Corporate Eye

Cinderella’s Career


Cinderella

As everyone knows, Cinderella worked hard while the stepsisters just lounged around.  But her industry was not appreciated!  At best she was ignored, at worst ill-treated . . .

Sometimes it seems as if the corporate Careers site needs a fairy godparent.  In many cases Careers is the hardest working part of the company website, since it not only promotes the employer brand and woos prospective employees, but also provides job-search functionality, gathers online applications, and may even carry out testing and pre-screening.  Yet the Careers site often receives very little attention or appreciation within a company, and even less from the HR establishment at large.

So it’s nice that the annual ERE.net competition includes a dedicated award for the “best” Corporate Careers Website, and also considers the Careers site in the Employer Branding and Best Function categories. Analysis of this year’s winners and finalists is in four parts—start here and follow the links on the right of the ERE.net screen. But you’ll have to go back to Part 1 every time, as the links only appear on that page . . .

Also on ERE.net, another excellent checklist from John Sullivan, this one on authenticity in recruitment messaging.  Many of his points relate to the Careers site, so the article is well worth a read.  But you’ll have to wait (or hunt) for the Part 2 that’s promised by the title “Part 1”!  At least I couldn’t find the second installment . . .

If you noticed a theme developing in those last two paragraphs, right again.  Although the ERE.net website is home to a lot of good material, it’s not a great exemplar of online organization and user-friendliness.  Seems like another case in which a hard-working website doesn’t receive the attention it deserves!

Finally, there’s the question of what happens after Cinderella leaves the ball.  Suppose that every corporate Careers site on earth were magically transformed to perfection, today.  What next?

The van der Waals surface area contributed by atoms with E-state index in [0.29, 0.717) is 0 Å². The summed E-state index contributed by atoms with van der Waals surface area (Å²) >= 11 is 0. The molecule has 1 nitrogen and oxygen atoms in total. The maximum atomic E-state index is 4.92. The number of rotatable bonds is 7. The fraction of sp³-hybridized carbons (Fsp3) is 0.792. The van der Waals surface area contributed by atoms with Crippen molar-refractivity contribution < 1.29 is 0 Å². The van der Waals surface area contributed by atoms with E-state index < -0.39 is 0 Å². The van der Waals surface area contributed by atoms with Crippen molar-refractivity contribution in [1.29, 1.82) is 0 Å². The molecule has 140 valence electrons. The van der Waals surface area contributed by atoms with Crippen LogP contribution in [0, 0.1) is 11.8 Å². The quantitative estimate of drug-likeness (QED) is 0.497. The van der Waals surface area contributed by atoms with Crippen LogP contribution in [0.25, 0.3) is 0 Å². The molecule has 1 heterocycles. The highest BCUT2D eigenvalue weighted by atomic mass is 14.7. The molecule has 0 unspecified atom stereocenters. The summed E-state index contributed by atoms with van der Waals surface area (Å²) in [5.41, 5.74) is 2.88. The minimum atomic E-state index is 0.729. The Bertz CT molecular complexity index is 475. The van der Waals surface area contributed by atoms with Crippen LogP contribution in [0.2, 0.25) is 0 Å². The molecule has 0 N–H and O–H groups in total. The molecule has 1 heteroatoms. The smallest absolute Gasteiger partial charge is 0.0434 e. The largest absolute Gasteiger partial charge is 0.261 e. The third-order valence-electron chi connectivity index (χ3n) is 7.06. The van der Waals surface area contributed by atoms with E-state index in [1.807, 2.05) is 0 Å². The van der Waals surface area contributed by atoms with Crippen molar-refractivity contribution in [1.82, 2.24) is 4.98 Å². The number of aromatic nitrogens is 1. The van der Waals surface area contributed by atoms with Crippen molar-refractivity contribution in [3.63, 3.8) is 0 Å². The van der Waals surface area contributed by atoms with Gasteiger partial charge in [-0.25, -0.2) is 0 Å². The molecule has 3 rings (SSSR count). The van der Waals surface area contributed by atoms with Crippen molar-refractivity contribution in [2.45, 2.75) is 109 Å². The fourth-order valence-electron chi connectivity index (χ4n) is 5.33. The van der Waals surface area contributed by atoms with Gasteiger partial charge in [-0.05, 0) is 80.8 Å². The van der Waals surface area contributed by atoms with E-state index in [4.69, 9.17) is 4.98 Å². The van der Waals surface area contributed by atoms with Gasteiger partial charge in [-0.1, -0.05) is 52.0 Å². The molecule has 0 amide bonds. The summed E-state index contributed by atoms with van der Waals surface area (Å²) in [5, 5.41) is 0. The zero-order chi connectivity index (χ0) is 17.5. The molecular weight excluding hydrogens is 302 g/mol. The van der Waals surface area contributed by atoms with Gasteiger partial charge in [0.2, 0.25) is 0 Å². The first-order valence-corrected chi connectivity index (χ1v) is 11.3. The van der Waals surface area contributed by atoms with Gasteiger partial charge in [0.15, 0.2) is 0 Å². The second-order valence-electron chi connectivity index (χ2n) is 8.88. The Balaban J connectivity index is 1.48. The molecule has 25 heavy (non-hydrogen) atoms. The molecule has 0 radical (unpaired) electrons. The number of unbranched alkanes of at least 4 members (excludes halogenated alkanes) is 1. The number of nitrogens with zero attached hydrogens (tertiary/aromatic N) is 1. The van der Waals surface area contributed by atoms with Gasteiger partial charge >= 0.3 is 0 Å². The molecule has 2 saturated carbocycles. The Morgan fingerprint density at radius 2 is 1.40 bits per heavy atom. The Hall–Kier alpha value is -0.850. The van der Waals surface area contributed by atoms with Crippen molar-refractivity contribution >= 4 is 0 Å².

One hopes that Cindy herself lived happily ever after—but that will not, cannot, should not be the fate of any website.  Technology moves on, really fast.  For example:  Intuit, which created an extensive and expensive all-Flash Careers site last year, may already be regretting that it didn’t choose a more mobile-friendly development approach.  (And the site is also quite slow, at least on my desktop.)

HR guru Kevin Wheeler writes that our current model of corporate recruiting is doomed, as companies progressively outsource non-core functions. So what does that mean for the Cinderella website?  Stay tuned.


(That’s Cinderella rethinking her career plan in an 1865 version of the story by the Brothers Dalzell.)

The following two tabs change content below.
Cynthia Giles has followed a serpentine career path from academia to publishing to marketing and design to information technology and corporate communications. There’s plenty of detail about this journey at www.cynthiagiles.com, but briefly--the common theme has been ideas, and how to present them effectively. Along the way, she became an accidental expert on data warehousing and business intelligence, and for the past ten years she has combined corporate contracting with an independent consulting practice that focuses on marketing strategy for smaller businesses and non-profits. Having spent quite a bit of time looking for work, and anywhere from two weeks to two years inside a wide variety of American companies—she has given much thought to what works (and what doesn’t) when it comes to creating a great employment fit.
 
Comments

No comments yet.

Leave a Reply